October 7, 2013

A Yogi Does Crossfit. ~ Katrina Kopeck


Yoging from one adventure to the next

And it turns out there’s more than one way to do a push-up. Also, apparently chattarungas don’t count as pushups. Also, don’t say chattarunga in a CrossFit gym.

Here’s my new vocabulary:

WOD: Workout Of the Day

EMOM: Every Minute on the Minute

AMRAP: As Many Rounds As Makes you Puke

Hero Workout: a horrible, long, jimmy-leg-inducing workout dedicated to someone awesome

Box: (after my giggles subside) A CrossFit gym

Snatch: I don’t remember. I was giggling too much.

About five years ago, I got serious about my yoga practice and was secretly pretty impressed with my new muscle definition and strength. I was stronger than I had ever been and in better shape than many of the Midwesterners around me.

Then I moved to Boulder, where everyone is fit to start, and went through a CrossFit on-ramp at my local box (ha!). It checked that little ego right in the throat.

CrossFit is a zero-percent fat zone. This is a place for grunting and ugly, pull-up faces and blistered hands. My soft yogi tummy and delicate yogi hands are not in their natural environment. All the women here are stronger than me. Even this amazingly sweet grandmother could throw me down and break all my little pitta bones if she wanted to.

But she won’t. Because like everyone else here, she’s super excited to see a new face in her community.

So it’s kind of like yoga after all, huh?

After a good yoga class I feel grounded, centered, calm. After a good CrossFit WOD I feel shaky, vomit-y, strong. I don’t think these feelings are contradictory, but it helps to do yoga after CrossFit to balance myself out. Usually it’s 55 minutes of child’s pose until savasana. Grounded, shaky, calm and strong.

Then there’s the protein. One of the foundations of CrossFit is nutrition, which basically translates to lots of meat, veggies, nuts and seeds, little fruit and virtually no starch or sugar. This is a problem for me on a few points:

1. I’m a vegetarian.

2. I’m a very unpleasant person when sugarless.

So here lies my dilemma: if I keep my diet as it is and continue CrossFit, my bones will crumble as my muscles won’t be able to rebuild fast enough and I’ll die. If I switch to a meat-filled, sugarless diet, I’ll have constant diarrhea and anger issues and I’ll die. I’m still working on this one, but it does involve a lot of protein shakes.

While some of the CrossFit people I’ve met do yoga, most of them are pretty happy with just doing CrossFit. It’s addictive for sure. Like any belief or passion, it’s totally fine to express why we think yoga is amazing, how it’s helped our stress, how it makes us not want to strangle our kids anymore, etc., but we also shouldn’t push it with our views. Some people just aren’t there yet. And some get that same yoga high from CrossFit.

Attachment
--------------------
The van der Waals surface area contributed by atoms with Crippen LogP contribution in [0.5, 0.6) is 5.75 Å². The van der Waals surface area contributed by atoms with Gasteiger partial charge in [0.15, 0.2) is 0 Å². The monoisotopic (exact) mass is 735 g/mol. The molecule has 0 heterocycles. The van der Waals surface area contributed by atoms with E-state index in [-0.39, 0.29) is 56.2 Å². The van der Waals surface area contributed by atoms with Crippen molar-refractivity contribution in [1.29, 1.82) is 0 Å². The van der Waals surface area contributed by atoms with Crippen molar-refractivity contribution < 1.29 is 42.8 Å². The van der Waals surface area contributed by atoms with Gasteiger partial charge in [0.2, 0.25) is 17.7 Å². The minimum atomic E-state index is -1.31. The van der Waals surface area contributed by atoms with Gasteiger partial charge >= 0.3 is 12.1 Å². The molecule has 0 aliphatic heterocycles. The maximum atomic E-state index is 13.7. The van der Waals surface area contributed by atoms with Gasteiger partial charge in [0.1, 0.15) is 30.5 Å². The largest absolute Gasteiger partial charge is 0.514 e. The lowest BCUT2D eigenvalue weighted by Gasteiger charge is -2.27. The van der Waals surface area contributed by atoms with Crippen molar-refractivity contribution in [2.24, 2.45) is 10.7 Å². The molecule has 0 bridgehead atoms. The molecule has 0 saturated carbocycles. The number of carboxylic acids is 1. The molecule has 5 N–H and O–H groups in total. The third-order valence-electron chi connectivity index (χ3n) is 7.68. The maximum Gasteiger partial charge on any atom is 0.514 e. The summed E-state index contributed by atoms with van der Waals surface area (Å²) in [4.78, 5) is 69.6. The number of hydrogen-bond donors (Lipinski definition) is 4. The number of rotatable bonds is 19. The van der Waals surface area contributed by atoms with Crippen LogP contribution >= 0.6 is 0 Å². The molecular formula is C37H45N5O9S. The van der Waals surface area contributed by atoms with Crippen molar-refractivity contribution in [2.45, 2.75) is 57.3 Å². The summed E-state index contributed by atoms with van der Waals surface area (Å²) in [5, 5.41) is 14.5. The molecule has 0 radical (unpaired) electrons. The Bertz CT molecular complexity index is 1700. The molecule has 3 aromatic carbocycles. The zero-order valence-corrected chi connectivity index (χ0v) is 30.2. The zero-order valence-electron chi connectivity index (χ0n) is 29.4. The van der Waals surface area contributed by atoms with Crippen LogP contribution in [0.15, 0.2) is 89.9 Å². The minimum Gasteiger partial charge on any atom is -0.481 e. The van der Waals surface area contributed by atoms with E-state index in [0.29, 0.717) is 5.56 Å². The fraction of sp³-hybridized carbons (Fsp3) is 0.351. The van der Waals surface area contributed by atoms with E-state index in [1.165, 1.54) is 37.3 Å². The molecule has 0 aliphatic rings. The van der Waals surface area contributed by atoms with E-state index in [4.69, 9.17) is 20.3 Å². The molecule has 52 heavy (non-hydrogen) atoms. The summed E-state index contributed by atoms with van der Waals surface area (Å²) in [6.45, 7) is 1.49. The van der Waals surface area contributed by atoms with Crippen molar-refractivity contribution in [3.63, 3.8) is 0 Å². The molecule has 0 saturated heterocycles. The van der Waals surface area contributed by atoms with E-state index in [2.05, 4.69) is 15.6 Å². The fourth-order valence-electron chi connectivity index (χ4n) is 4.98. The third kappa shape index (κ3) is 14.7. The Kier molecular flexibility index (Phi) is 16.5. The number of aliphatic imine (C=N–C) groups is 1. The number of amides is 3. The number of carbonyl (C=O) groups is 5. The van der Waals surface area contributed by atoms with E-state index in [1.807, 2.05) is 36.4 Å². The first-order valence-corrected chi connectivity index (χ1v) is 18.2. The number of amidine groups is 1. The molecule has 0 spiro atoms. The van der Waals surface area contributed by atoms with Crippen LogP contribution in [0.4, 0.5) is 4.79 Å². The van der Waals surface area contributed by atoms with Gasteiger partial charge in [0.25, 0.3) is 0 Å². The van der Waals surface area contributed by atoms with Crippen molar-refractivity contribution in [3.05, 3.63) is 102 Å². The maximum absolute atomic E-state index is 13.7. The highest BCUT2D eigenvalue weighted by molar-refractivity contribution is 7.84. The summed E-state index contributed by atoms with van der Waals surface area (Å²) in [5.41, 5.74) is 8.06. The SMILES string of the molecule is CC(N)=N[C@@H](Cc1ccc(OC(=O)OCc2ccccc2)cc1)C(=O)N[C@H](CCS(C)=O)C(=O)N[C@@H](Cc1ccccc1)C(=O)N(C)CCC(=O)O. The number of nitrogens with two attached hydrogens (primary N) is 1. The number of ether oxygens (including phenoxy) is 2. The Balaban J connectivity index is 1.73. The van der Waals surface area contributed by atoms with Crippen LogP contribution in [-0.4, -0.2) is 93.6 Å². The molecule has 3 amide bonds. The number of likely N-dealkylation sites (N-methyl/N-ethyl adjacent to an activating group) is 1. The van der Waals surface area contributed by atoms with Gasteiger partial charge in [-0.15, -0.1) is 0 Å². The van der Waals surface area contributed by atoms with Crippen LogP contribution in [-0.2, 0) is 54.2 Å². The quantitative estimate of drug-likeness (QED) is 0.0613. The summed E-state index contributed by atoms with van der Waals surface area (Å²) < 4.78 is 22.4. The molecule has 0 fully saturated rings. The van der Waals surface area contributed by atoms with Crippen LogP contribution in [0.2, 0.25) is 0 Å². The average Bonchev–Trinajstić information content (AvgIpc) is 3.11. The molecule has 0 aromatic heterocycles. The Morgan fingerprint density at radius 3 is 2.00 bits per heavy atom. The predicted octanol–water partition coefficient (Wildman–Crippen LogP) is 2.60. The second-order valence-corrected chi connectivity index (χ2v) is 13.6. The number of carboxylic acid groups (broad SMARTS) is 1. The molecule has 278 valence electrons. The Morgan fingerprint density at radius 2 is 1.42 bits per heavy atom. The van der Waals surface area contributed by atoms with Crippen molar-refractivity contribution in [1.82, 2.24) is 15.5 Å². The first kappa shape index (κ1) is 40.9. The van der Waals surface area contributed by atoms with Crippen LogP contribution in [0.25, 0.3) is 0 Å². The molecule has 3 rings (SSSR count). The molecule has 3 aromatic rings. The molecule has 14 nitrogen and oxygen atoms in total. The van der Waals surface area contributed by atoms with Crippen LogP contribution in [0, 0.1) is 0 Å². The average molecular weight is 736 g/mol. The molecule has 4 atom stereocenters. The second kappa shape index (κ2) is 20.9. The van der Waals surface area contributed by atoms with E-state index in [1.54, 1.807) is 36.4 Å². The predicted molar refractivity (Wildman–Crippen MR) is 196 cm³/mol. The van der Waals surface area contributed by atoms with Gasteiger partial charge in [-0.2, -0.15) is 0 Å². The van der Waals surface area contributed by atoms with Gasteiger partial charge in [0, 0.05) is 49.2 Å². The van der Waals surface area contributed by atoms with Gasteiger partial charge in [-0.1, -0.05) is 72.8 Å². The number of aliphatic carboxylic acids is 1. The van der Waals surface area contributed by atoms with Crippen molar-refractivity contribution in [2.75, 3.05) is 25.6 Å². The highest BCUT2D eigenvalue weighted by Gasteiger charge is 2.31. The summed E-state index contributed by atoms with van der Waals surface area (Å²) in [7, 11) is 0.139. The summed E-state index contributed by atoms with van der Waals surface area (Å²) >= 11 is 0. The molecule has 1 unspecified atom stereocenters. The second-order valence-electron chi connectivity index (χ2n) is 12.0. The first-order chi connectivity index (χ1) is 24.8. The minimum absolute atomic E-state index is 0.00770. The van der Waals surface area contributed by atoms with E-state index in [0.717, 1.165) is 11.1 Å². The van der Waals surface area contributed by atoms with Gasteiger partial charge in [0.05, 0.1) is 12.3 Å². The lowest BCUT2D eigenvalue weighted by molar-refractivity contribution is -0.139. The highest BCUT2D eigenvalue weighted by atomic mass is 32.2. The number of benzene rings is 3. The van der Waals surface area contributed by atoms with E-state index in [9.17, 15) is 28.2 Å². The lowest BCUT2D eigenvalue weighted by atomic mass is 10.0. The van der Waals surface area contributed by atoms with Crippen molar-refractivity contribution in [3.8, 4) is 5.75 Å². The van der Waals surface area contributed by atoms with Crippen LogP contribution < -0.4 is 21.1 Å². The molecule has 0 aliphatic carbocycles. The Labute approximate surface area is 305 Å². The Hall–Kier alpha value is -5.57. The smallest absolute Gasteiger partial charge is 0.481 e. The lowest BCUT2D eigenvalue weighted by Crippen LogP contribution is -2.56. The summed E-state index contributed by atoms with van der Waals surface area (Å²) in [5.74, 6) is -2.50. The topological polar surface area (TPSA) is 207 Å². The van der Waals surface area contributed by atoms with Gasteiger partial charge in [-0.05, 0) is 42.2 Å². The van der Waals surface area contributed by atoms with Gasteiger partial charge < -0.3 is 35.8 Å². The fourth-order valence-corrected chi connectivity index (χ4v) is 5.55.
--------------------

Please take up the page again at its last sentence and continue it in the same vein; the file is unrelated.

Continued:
In fact, I would highly recommend that yogis try out CrossFit workouts.

You’ll get stronger and more confident, and you won’t be as likely to hurt yourself when you’re totally not showing off that handstand in class. In fact, you’ll be able to hold it and do pushups. Boom.

Yogi rules of CrossFit:

  1. Do not casually mention you are vegetarian/vegan/pescatarian/non-carnivore unless you’re really ready to back up your reasoning.
  2. Do not compare every movement to a yoga posture.
  3. Do not use the word chattarunga or any other Sanskrit vocabulary. No one cares how well you can pronounce it.
  4. Be open to high-fives. There are a lot of them to be had in CrossFit. They’re not so bad, and as a bonus, you’ll build more oxytocin from the physical contact.
  5. Be nice to people and make lots of friends. These people are awesome and incredibly supportive of you, even if—god forbid—they don’t do yoga. Yet.
  6. Try everything, push yourself and continue to listen to your body. If it doesn’t feel right, tell the coach. Even though you may have come to know your body better than most people do through your yoga practice, these movements are new and the coach can guide you best.


Like elephant yoga on Facebook.


Assistant Ed: Jamie Khoo/Ed: Bryonie Wise

{Photo via Greg Westfall on Wikimedia Commons}

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Katrina Kopeck